Trip to Middle East
Of all the regions of the world, the Middle East will give travelers some of their most unique experiences. The culture is very different from that in the West, and while some may be content to make judgments from afar, it’s far better to go and experience a region known for its friendly people first-hand. After visiting the Middle East, most travelers are more likely to be humbled than anything else.
The Middle East also has a rich variety of local cuisine for meat-eaters and vegetarians alike, and travelers won’t find the cost of travel to weigh as heavily on their bank accounts as they would in Europe.There’s no shortage of places to visit in the Middle East, where each country has its own gems. The region is full of historically-significant sites and breathtaking natural wonders. It was tough to narrow down such an extensive list to the best sights, but if you’re planning a trip to the Middle East, the following places are some you should consider planning your trip around. Hagia Sofia
Once a church, then a mosque, a museum and now a mosque again. Nearly 1500 years old, the Hagia Sofia stands proud in Istanbul’s Sultanahmet district, where most of the tourists flock. Its Islamic aspects are the most prominent, but many of the mosaics from its Orthodox past have been uncovered and restored.
Known for its tall pointed rock formations called “fairy chimneys,” Cappadocia is a popular tourist destination in central Turkey. It’s promoted as a place to go hot-air ballooning, but there’s much more to experience, including underground cities, houses, and churches carved out from the rocks.
A unique natural formation in western Turkey, Pamukkale is a small mountain covered in white travertine with terraces and hot springs. After walking up its side barefoot with warm water running over your feet, you’ll find the Hierapolis ruins at the top to explore.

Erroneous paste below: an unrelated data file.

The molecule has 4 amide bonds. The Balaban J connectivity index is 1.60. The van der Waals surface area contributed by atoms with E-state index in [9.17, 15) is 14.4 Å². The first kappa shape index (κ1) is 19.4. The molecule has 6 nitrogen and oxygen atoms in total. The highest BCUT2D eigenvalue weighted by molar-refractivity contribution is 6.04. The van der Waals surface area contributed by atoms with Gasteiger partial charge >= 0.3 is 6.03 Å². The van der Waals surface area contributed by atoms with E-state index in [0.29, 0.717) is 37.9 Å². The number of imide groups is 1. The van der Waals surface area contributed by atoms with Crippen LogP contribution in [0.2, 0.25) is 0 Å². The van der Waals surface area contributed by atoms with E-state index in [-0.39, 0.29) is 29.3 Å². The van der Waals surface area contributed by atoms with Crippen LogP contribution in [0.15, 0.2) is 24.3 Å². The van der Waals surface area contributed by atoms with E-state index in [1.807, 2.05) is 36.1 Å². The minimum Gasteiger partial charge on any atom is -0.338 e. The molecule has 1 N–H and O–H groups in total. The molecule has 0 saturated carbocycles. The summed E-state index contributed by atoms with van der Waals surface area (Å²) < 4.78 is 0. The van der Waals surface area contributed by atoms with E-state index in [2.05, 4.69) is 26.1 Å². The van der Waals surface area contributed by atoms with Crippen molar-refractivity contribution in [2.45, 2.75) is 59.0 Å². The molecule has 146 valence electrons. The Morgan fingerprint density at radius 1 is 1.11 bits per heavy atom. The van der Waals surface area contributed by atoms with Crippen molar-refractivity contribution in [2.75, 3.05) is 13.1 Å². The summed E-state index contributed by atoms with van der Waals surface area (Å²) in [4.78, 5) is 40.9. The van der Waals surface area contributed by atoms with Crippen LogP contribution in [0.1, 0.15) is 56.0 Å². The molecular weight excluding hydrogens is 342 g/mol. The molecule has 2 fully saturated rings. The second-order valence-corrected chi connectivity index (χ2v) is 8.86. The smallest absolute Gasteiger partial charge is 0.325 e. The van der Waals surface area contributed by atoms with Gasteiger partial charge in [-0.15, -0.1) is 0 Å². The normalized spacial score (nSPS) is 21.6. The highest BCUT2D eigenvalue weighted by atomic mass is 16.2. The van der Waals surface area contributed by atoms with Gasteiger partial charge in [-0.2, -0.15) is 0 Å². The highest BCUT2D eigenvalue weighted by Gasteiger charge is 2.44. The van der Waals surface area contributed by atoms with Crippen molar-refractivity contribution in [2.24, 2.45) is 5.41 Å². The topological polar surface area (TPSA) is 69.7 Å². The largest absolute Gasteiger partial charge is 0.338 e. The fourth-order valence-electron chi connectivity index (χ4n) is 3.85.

Petra is an ancient city in southern Jordan known for its many buildings hewn from small mountains and cliffs. It’s believed to have been established as early as 312 BC.
Bordered by Israel and Jordan, the Dead Sea is the deepest salt lake in the world. It’s so dense swimming is more like floating, and the amount of salt makes it impossible for animals to survive.
The oldest historic monument in Tehran, the Golestan Palace is a complex of former royal buildings. The tile work and architecture are stunning, both inside and out. The Mirror Hall is the most famous of the halls, known for its incredible mirror work.
A desert city in central Iran, Yazd is a centre of Zoroastrianism and Persian architecture. It’s a great place to relax for a few days, explore the old streets surrounded by adobe buildings, and see some beautiful designs.
Iran’s most notable historical site, Persepolis was first built as early as 515 BC and served as the ceremonial capital of the Achaemenid Empire. However, when Alexander the Great attacked it, much of it was burned to the ground. A few important pieces still stand, and there are many well-preserved bas-reliefs.
Anyone with any interest in religious history can’t miss the city of Jerusalem. Holding important historical sites for Muslims, Jews, and Christians, there’s a lot to see and learn in this religious center.
People love tall buildings, and the Burj Khalifa in Dubai is currently the tallest. Its observation deck on the 124th floor is also the highest in the world, and gives a great view of the city. Not to mention it sits on a great park with huge fountains.
I’m not sure I’ve ever met a kid who wasn’t in awe of the Pyramids, and most adults are, too. It’s hard to not visit these wonders of the ancient world when in the region. You can pay extra to enter the Pyramids, as well as some of the surrounding tombs.
Located in the heart of Cairo, this museum is a monster. It’s packed so full of artifacts it’s hard to know where to go or what to look it, but it can’t be missed. There’s a special room for King Tut’s artifacts, and you can pay extra to see real mummies. I highly recommend it.
Very near to Egypt’s southern border, Abu Simbel has to be visited on a tour from Aswan. Two great temples sit on the edge of the Nile, but their story is even more incredible. Between 1964 and 1968, they were completely disassembled, cut into large blocks and moved 65 meters higher and 200 meters back from the river to avoid being flooded when the Aswan High Dam was built.
Valley of the Kings
The burial place of many pharaohs, the Valley of the Kings contains 63 known tombs, though only 18 can be opened to the public. General admission allows entry to some of the tombs, but others require additional tickets.